• M. A. Hannan, an Awami League leader from Chittagong, is said to have made the first announcement of the declaration of independence over the radio on 26 March 1971.
  • 26 March 1971 is considered the official Independence Day of Bangladesh, and the name Bangladesh was in effect henceforth.
  • Bangladesh became an independent nation, the world’s fourth most populous Muslim state and seventh most populous country.
  • Mujibur Rahman was released from a West Pakistani prison, returning to Dhaka on 10 January 1972 and becoming the first President of Bangladesh and later its Prime Minister.
  • Bangladesh sought admission in the UN with most voting in its favour, but China vetoed this as Pakistan was its key ally.
  • On the brink of defeat around 14 December, the Pakistani Army, and its local collaborators, systematically killed a large number of people.
  • Bangladesh government figures state that Pakistani forces aided by collaborators killed three million people, raped 200,000 women and displaced millions of others.
  • For Pakistan, it was a complete and humiliating defeat, a psychological setback that came from a defeat at the hands of intense rival India.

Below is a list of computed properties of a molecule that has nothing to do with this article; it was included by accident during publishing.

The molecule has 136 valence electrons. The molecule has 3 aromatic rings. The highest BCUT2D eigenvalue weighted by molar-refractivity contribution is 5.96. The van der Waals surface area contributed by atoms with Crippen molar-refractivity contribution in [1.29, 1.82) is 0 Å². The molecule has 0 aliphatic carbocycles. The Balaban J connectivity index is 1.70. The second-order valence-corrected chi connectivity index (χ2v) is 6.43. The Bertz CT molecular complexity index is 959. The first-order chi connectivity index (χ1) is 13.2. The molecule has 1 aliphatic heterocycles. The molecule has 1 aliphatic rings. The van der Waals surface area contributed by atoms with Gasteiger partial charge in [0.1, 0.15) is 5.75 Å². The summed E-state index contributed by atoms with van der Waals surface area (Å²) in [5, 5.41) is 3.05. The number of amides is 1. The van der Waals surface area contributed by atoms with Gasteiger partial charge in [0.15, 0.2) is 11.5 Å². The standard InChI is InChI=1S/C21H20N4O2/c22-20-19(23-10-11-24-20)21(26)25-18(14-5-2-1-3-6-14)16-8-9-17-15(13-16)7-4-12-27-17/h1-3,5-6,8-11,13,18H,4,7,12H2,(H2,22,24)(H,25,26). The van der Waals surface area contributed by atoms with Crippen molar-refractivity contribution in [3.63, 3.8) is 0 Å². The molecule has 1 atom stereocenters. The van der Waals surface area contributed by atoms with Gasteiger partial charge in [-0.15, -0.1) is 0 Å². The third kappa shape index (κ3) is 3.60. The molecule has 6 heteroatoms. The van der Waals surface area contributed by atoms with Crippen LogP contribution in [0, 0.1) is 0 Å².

• Pakistan lost half its population and a significant portion of its economy and suffered setbacks to its geo-political role in South Asia. Pakistan feared that the two-nation theory was disproved and that the Islamic ideology had proved insufficient to keep Bengalis part of Pakistan.
  • When the surrender in East Pakistan was finally announced, people could not come to terms with the magnitude of defeat, spontaneous demonstrations and mass protests erupted on the streets of major cities in West Pakistan.
  • Yahya Khan’s dictatorship collapsed and gave way to Bhutto, who took the opportunity to rise to power.
  • The loss of East Pakistan shattered the prestige of the Pakistani military. Pakistan lost half its navy, a quarter of its air force and a third of its army.
  • In 1972 the Simla Agreement was signed between India and Pakistan.
  • The treaty ensured that Pakistan recognised the independence of Bangladesh in exchange for the return of the Pakistani Prisoners of War (PoW).
  • India treated all the PoWs in strict accordance with the Geneva Convention, rule 1925.
  • It released more than 93,000 Pakistani PoWs in five months. Further, as a gesture of goodwill, nearly 200 soldiers who were sought for war crimes by Bengalis were also pardoned by India.
  • The accord also gave back 13,000 km2 of land that Indian troops had seized in West Pakistan during the war, though India retained a few strategic areas; most notably Kargil (focal point for a war between the two nations in 1999).
  • It influenced the Pakistani government to support jihadist groups in Afghanistan even after the Soviets left, because the jihadists were a tool to use against India, including bogging down the Indian Army in Kashmir.
  • After the war, Zulfikar Ali Bhutto authorised the highly secretive and clandestine atomic bomb program, as part of its new deterrence policy, to defend itself and never to allow another armed invasion from India.